Certificate IV in Companion Animal Services teaches a broad array of topics, providing the relevant knowledge to enter the companion animal industry in various ways. This includes working as a trainer, in an animal shelter, boarding facility, pet shop or other companion animal organisations.

Some TAFE providers also run the Certificate IV in Companion Animal Services. This includes:

Pre-requisites for the TAFE courses include Certificate III in Companion Animal Services and/or significant vocational training and/or work experience across a range of animal work settings.

When it comes to education and training, it’s important to find the right course for your needs. Tina advises, “If you’re interested in a certain training method you need to do your research, choose the course that covers all aspects of training and behaviour that aligns with the method of dog training you want. Speak to other professionals in your industry who may be able to share insights into the different courses.

Laws, permits and legislation

Whether you decide to set up your own dog training business or work for someone else, there are some key considerations.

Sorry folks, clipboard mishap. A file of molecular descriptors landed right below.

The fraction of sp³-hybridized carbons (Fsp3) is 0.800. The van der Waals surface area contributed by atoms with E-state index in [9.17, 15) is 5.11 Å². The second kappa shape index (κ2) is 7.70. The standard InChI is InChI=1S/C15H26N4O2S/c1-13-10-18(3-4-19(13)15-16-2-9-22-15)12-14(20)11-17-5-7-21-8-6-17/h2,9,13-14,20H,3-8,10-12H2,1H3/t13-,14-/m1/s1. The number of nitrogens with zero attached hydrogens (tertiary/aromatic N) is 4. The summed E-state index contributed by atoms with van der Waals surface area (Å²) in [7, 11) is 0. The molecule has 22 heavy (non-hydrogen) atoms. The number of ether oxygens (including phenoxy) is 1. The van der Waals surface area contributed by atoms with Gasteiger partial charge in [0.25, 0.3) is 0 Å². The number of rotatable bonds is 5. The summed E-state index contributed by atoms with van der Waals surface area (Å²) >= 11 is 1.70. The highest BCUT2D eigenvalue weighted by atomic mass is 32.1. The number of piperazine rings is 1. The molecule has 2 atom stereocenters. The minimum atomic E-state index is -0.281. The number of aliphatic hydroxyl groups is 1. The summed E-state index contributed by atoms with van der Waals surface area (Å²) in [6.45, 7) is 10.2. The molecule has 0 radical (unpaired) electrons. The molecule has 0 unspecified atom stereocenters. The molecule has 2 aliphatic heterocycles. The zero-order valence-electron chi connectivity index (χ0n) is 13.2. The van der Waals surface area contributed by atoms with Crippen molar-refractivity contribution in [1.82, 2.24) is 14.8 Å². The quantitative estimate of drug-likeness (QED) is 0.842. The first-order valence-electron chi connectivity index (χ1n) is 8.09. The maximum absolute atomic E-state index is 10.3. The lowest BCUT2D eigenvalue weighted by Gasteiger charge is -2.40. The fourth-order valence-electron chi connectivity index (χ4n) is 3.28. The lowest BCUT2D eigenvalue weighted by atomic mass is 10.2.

Under the Local Government act 1993, section 68, to engage in a trade or business on community land managed by Council you need to obtain approval.

Therefore, if you intend to perform dog training sessions in a nearby park you will need to contact your local council to enquire about relevant permits.

As a pet industry professional you will be familiar with animal-related laws but it’s imperative to keep up to date with any changes in legislation and ensure pet owners you work with are aware of any such amendments.

For example, changes were made to South Australia’s Dog and Cat Management Act 1995. The new laws, which came into effect on July 1, 2018, state that all dogs and cats must be microchipped from three months of age, dogs and cats born after this date must be desexed, and increased penalties will apply for dogs that attack or are allowed to wander.

Information about animal welfare legislation in your state or territory can be found on the Department of Agriculture and Water Resources website.

Dog training

Work experience and industry association

Alongside the theoretical knowledge of behavioural science and training techniques, dog trainers need practical skills, which includes a careful understanding of safe and effective animal handling. This is best achieved through hands-on work experience placements.

While you might already be working in the pet industry, you may like to gain practical experience in other areas.

“If someone is interested in becoming a dog trainer they’re best to start by getting involved on a local level with dog clubs, training centres, day care centres, dog behaviourists or by volunteering at their local shelter. Another great option is fostering for rescue groups,” advises Tina.

As a pet industry professional you’re highly likely to have already built good industry networks, but perhaps there’s the opportunity to broaden those links with allied professionals.